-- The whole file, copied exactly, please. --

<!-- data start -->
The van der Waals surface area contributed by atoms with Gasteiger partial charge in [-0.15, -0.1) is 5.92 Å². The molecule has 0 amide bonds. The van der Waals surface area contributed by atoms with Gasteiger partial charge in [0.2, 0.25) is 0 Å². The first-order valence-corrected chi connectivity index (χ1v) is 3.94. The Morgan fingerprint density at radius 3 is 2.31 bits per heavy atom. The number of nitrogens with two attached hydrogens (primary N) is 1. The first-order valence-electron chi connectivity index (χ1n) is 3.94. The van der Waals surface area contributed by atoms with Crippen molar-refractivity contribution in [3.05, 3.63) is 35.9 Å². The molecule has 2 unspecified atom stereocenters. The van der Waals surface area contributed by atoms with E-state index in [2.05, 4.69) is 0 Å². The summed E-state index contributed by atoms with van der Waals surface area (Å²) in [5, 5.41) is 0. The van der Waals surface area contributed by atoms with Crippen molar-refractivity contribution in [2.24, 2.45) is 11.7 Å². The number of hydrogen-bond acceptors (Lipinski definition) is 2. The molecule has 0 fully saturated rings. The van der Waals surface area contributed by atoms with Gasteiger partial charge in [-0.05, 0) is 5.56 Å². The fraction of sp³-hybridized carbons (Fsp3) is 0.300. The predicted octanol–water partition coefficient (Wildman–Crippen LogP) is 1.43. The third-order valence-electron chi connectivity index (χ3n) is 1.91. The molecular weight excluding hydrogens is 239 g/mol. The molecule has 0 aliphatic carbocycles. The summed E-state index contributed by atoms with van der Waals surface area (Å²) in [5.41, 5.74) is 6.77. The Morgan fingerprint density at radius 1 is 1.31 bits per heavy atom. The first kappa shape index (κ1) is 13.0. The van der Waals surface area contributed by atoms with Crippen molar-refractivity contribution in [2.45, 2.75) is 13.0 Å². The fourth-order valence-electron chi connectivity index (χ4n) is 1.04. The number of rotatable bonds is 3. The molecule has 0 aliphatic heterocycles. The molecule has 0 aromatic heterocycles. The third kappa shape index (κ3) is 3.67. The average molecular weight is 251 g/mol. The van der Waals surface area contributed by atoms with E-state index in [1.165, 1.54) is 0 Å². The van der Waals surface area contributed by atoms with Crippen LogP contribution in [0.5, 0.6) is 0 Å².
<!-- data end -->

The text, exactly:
The van der Waals surface area contributed by atoms with Gasteiger partial charge in [-0.15, -0.1) is 5.92 Å². The molecule has 0 amide bonds. The van der Waals surface area contributed by atoms with Gasteiger partial charge in [0.2, 0.25) is 0 Å². The first-order valence-corrected chi connectivity index (χ1v) is 3.94. The Morgan fingerprint density at radius 3 is 2.31 bits per heavy atom. The number of nitrogens with two attached hydrogens (primary N) is 1. The first-order valence-electron chi connectivity index (χ1n) is 3.94. The van der Waals surface area contributed by atoms with Crippen molar-refractivity contribution in [3.05, 3.63) is 35.9 Å². The molecule has 2 unspecified atom stereocenters. The van der Waals surface area contributed by atoms with E-state index in [2.05, 4.69) is 0 Å². The summed E-state index contributed by atoms with van der Waals surface area (Å²) in [5, 5.41) is 0. The van der Waals surface area contributed by atoms with Crippen molar-refractivity contribution in [2.24, 2.45) is 11.7 Å². The number of hydrogen-bond acceptors (Lipinski definition) is 2. The molecule has 0 fully saturated rings. The van der Waals surface area contributed by atoms with Gasteiger partial charge in [-0.05, 0) is 5.56 Å². The fraction of sp³-hybridized carbons (Fsp3) is 0.300. The predicted octanol–water partition coefficient (Wildman–Crippen LogP) is 1.43. The third-order valence-electron chi connectivity index (χ3n) is 1.91. The molecular weight excluding hydrogens is 239 g/mol. The molecule has 0 aliphatic carbocycles. The summed E-state index contributed by atoms with van der Waals surface area (Å²) in [5.41, 5.74) is 6.77. The Morgan fingerprint density at radius 1 is 1.31 bits per heavy atom. The first kappa shape index (κ1) is 13.0. The van der Waals surface area contributed by atoms with Crippen molar-refractivity contribution in [2.45, 2.75) is 13.0 Å². The fourth-order valence-electron chi connectivity index (χ4n) is 1.04. The number of rotatable bonds is 3. The molecule has 0 aliphatic heterocycles. The molecule has 0 aromatic heterocycles. The third kappa shape index (κ3) is 3.67. The average molecular weight is 251 g/mol. The van der Waals surface area contributed by atoms with E-state index in [1.165, 1.54) is 0 Å². The van der Waals surface area contributed by atoms with Crippen LogP contribution in [0.5, 0.6) is 0 Å².